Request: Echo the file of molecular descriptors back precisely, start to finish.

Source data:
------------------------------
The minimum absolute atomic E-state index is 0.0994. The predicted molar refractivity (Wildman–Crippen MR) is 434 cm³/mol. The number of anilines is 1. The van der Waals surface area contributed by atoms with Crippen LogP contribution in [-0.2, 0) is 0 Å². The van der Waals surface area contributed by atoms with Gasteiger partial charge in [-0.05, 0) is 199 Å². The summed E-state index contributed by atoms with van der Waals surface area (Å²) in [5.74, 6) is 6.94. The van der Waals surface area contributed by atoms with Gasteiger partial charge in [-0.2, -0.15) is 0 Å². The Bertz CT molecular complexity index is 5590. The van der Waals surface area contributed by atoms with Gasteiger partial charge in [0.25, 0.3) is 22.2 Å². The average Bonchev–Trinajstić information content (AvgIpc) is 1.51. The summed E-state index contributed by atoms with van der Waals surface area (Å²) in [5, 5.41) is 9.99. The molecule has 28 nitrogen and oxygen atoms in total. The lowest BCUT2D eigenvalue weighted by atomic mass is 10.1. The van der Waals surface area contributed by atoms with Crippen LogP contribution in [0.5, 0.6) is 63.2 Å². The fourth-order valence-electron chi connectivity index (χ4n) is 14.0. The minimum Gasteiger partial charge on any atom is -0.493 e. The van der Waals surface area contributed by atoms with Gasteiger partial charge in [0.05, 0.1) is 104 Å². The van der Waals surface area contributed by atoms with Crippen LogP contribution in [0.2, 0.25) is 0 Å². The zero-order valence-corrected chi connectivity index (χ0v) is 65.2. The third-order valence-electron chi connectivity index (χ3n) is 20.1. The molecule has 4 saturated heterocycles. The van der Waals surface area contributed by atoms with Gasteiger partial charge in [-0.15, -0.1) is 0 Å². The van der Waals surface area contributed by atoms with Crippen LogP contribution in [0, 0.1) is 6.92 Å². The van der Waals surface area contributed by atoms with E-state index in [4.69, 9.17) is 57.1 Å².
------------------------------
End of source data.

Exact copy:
The minimum absolute atomic E-state index is 0.0994. The predicted molar refractivity (Wildman–Crippen MR) is 434 cm³/mol. The number of anilines is 1. The van der Waals surface area contributed by atoms with Crippen LogP contribution in [-0.2, 0) is 0 Å². The van der Waals surface area contributed by atoms with Gasteiger partial charge in [-0.05, 0) is 199 Å². The summed E-state index contributed by atoms with van der Waals surface area (Å²) in [5.74, 6) is 6.94. The van der Waals surface area contributed by atoms with Gasteiger partial charge in [-0.2, -0.15) is 0 Å². The Bertz CT molecular complexity index is 5590. The van der Waals surface area contributed by atoms with Gasteiger partial charge in [0.25, 0.3) is 22.2 Å². The average Bonchev–Trinajstić information content (AvgIpc) is 1.51. The summed E-state index contributed by atoms with van der Waals surface area (Å²) in [5, 5.41) is 9.99. The molecule has 28 nitrogen and oxygen atoms in total. The lowest BCUT2D eigenvalue weighted by atomic mass is 10.1. The van der Waals surface area contributed by atoms with Crippen LogP contribution in [0.5, 0.6) is 63.2 Å². The fourth-order valence-electron chi connectivity index (χ4n) is 14.0. The minimum Gasteiger partial charge on any atom is -0.493 e. The van der Waals surface area contributed by atoms with Gasteiger partial charge in [0.05, 0.1) is 104 Å². The van der Waals surface area contributed by atoms with Crippen LogP contribution in [0.2, 0.25) is 0 Å². The zero-order valence-corrected chi connectivity index (χ0v) is 65.2. The third-order valence-electron chi connectivity index (χ3n) is 20.1. The molecule has 4 saturated heterocycles. The van der Waals surface area contributed by atoms with Gasteiger partial charge in [-0.15, -0.1) is 0 Å². The van der Waals surface area contributed by atoms with Crippen LogP contribution in [0, 0.1) is 6.92 Å². The van der Waals surface area contributed by atoms with E-state index in [4.69, 9.17) is 57.1 Å².